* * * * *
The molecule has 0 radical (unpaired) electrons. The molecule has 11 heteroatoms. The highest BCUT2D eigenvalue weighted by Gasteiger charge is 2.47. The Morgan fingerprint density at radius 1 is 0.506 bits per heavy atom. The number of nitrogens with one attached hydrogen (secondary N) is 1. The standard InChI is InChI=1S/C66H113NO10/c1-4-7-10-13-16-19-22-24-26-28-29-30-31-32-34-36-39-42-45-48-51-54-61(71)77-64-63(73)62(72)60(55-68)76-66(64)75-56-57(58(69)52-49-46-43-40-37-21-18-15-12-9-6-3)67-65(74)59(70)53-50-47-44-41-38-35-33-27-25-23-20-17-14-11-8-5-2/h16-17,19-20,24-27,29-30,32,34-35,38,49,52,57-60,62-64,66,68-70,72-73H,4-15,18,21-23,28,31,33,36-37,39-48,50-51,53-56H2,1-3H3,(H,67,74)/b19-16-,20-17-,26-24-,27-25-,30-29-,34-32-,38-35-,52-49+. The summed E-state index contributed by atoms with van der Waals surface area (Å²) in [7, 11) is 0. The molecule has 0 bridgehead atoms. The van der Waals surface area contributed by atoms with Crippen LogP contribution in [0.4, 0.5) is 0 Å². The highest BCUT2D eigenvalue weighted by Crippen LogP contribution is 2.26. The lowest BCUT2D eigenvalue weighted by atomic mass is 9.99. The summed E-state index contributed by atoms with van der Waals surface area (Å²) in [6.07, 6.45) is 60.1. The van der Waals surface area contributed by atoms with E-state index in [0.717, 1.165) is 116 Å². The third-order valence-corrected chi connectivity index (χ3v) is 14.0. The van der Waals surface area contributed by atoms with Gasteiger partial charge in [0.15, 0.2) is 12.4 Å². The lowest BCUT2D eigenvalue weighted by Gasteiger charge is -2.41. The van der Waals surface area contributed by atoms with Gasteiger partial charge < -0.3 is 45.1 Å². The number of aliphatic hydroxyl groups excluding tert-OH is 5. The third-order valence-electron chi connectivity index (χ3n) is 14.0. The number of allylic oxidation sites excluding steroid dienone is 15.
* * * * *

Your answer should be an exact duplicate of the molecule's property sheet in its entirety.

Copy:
The molecule has 0 radical (unpaired) electrons. The molecule has 11 heteroatoms. The highest BCUT2D eigenvalue weighted by Gasteiger charge is 2.47. The Morgan fingerprint density at radius 1 is 0.506 bits per heavy atom. The number of nitrogens with one attached hydrogen (secondary N) is 1. The standard InChI is InChI=1S/C66H113NO10/c1-4-7-10-13-16-19-22-24-26-28-29-30-31-32-34-36-39-42-45-48-51-54-61(71)77-64-63(73)62(72)60(55-68)76-66(64)75-56-57(58(69)52-49-46-43-40-37-21-18-15-12-9-6-3)67-65(74)59(70)53-50-47-44-41-38-35-33-27-25-23-20-17-14-11-8-5-2/h16-17,19-20,24-27,29-30,32,34-35,38,49,52,57-60,62-64,66,68-70,72-73H,4-15,18,21-23,28,31,33,36-37,39-48,50-51,53-56H2,1-3H3,(H,67,74)/b19-16-,20-17-,26-24-,27-25-,30-29-,34-32-,38-35-,52-49+. The summed E-state index contributed by atoms with van der Waals surface area (Å²) in [7, 11) is 0. The molecule has 0 bridgehead atoms. The van der Waals surface area contributed by atoms with Crippen LogP contribution in [0.4, 0.5) is 0 Å². The highest BCUT2D eigenvalue weighted by Crippen LogP contribution is 2.26. The lowest BCUT2D eigenvalue weighted by atomic mass is 9.99. The summed E-state index contributed by atoms with van der Waals surface area (Å²) in [6.07, 6.45) is 60.1. The van der Waals surface area contributed by atoms with E-state index in [0.717, 1.165) is 116 Å². The third-order valence-corrected chi connectivity index (χ3v) is 14.0. The van der Waals surface area contributed by atoms with Gasteiger partial charge in [0.15, 0.2) is 12.4 Å². The lowest BCUT2D eigenvalue weighted by Gasteiger charge is -2.41. The van der Waals surface area contributed by atoms with Gasteiger partial charge < -0.3 is 45.1 Å². The number of aliphatic hydroxyl groups excluding tert-OH is 5. The third-order valence-electron chi connectivity index (χ3n) is 14.0. The number of allylic oxidation sites excluding steroid dienone is 15.